Alex Foshay, a senior managing director in Newmark Knight Frank’s capital markets division, said the Chinese government’s restrictions have “really strangled all major investment out of mainland China.”

Foshay cited as an example, China’s Anbang Insurance Group’s pulling out of an investment in 666 Fifth Avenue. Kushner Companies was planning to redevelop its flagship New York office tower with Anbang but talks terminated in March.

Terrence Oved, the head of the real estate department and a partner in the law firm Oved & Oved, said he has seen the drop off in acquisitions generally, and those that are closing are taking longer to complete.

“That rapid-fire tennis-match-like quality that we saw in 2016 [between players] is glaringly absent in the foreign transactions in 2017,” Oved said. “The perception of foreign money is that New York is in the later stage of the cycle.”

Also, Oved said, New York City is facing global competition from other world cities that weren’t as competitive the last few years. He pointed to Silicon Valley’s appeal to the tech company likes of Amazon, Facebook and Microsoft.

HFF’s Andrew Scandalios said that deal flow is down this year because properties are overpriced.

“Buyers are less enthusiastic to pay 2015 prices, and the sellers aren’t going to move [them],” he said. “We haven’t seen the offshore capital abate. It’s just they’re waiting for better pricing opportunities.”

Scandalios worked on the deal in which Singaporean sovereign wealth fund GIC picked up a 95 percent stake in the 50-story office tower at 60 Wall Street from Paramount Group and Morgan Stanley with a $1.1 billion valuation. (He also helped secure GIC’s $550 million acquisition loan from German bank Aareal Capital.)

In the summer, Germany-headquartered Allianz SE contributed the 18-story, 352,000-square-foot office building at 114 Fifth Avenue (which it acquired in 2015 with L&L Holding Company) into a then-new joint venture with Columbia Property Trust to buy and manage U.S. trophy properties. Columbia contributed a Palo Alto and San Francisco property to the venture. The three properties were valued at $1.3 billion and HFF negotiated the deal.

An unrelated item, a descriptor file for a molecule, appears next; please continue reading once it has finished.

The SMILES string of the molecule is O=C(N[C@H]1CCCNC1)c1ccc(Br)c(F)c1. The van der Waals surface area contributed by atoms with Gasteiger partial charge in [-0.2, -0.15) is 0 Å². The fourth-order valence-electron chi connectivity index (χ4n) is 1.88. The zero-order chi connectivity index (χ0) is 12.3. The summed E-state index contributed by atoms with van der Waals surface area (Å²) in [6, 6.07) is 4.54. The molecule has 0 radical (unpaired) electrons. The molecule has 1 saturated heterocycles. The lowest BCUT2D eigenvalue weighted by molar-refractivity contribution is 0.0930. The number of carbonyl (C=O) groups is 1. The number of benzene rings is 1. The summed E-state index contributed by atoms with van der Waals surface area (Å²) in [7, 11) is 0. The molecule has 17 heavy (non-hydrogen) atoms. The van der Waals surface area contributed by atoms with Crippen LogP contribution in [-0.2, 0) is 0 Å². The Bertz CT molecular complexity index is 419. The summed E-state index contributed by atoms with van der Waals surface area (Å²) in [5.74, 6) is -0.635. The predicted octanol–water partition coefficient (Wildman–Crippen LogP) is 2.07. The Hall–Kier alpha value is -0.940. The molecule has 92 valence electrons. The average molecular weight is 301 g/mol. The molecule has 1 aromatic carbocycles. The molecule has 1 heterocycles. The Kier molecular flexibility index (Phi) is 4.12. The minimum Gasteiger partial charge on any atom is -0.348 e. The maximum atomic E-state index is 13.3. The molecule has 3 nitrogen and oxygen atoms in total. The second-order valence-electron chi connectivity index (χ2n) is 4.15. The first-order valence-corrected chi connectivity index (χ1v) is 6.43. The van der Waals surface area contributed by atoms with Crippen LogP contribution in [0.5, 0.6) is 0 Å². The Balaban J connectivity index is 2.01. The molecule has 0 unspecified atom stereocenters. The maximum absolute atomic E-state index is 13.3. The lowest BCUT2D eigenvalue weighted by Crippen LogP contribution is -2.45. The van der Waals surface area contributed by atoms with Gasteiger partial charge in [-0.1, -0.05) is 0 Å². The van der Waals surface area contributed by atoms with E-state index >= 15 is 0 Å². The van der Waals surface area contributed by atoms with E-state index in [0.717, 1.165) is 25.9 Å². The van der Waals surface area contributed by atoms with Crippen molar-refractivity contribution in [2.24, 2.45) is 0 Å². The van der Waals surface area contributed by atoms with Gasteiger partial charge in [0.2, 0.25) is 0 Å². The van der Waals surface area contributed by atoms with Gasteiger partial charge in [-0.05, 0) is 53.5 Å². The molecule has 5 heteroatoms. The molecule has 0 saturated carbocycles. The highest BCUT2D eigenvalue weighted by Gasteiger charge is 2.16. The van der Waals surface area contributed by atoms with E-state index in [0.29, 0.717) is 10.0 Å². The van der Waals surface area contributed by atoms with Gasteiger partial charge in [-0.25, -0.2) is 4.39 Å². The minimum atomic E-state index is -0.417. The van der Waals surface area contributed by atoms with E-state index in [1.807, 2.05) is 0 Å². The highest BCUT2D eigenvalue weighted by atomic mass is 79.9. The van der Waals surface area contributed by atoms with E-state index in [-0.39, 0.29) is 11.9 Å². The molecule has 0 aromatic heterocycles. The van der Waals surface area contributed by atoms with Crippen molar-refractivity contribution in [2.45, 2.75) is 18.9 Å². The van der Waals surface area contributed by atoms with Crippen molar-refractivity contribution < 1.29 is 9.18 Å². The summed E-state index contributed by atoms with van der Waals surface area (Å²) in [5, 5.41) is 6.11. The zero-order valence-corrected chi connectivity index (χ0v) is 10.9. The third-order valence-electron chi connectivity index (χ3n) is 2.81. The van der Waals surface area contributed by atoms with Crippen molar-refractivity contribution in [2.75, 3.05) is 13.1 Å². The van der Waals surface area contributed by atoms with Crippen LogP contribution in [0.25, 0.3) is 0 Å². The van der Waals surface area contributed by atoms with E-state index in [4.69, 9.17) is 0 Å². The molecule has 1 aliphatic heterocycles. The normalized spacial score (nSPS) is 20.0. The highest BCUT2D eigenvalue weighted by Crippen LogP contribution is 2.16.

Commercial real estate deal volume is down this year for all foreign buyers in New York City as of the third quarter to 28 percent of all investment sales, C&W found, from 34 percent a year prior. (A look at foreign investment in New York City is limited to investment sales deals because debt and equity transactions are harder to track.) The findings parallel the nationwide trend. As of mid-2017, foreign investors represented 13 percent of all U.S. transactions by volume versus 16 at the same point in 2016, Real Capital Analytics data indicate.

Foshay said that a number of overseas buyers are “skeptical” about plunking down large sums of money (over $150 million) in the U.S., out of concern about “where we are in the cycle.”

This doesn’t mean, of course, that foreign investors aren’t seeking out deals nationwide. And Canada heads the procession.

Canada has sealed 255 U.S. commercial real estate acquisitions in the last year, followed relatively closely by China with 215 before dropping off significantly with Singapore and its 36 deals, RCA data show.

In the last year, Canadian entities have closed some notable purchases in New York City. Oxford contributed $65 million in a $130 million deal for 427 10th Avenue and Brookfield Property Partners input $185 million of $370 million for 1100 Avenue of the Americas. In addition, Canadian pension fund Ivanhoé Cambridge and Chicago-based Callahan Capital Properties paid $652 million for Goldman Sachs’ former headquarters at 85 Broad Street (Ivanhoé Cambridge invested $326 million in the deal).

Finally, Canada-based Oxford Properties Group is in the process of purchasing the St. John’s Terminal site at 550 Washington Street from Westbrook Partners and Atlas Capital for $700 million.

In New York City specifically, foreign investment has been dropping because of a dearth of trophy property on the market, according to a couple of brokers.

“There just wasn’t as much property available this year as there was last year,” said CBRE’s William Shanahan, who along with CBRE’s Darcy Stacom brokered the 245 Park Avenue deal.

The duo also sold the 31-story office building at 685 Third Avenue for TH Real Estate and Australian sovereign wealth fund the Future Fund, to Japanese real estate firm Unizo Holdings for $467.5 million.

Foshay concurred about the lack of inventory.

“I would say there has been a lack of trophy product to be purchased,” he said, but “there’s been quite a lot of availability in investment sales of non-trophy assets, meaning Class B product, and it is that trophy investment product that particularly appeals to overseas investors.”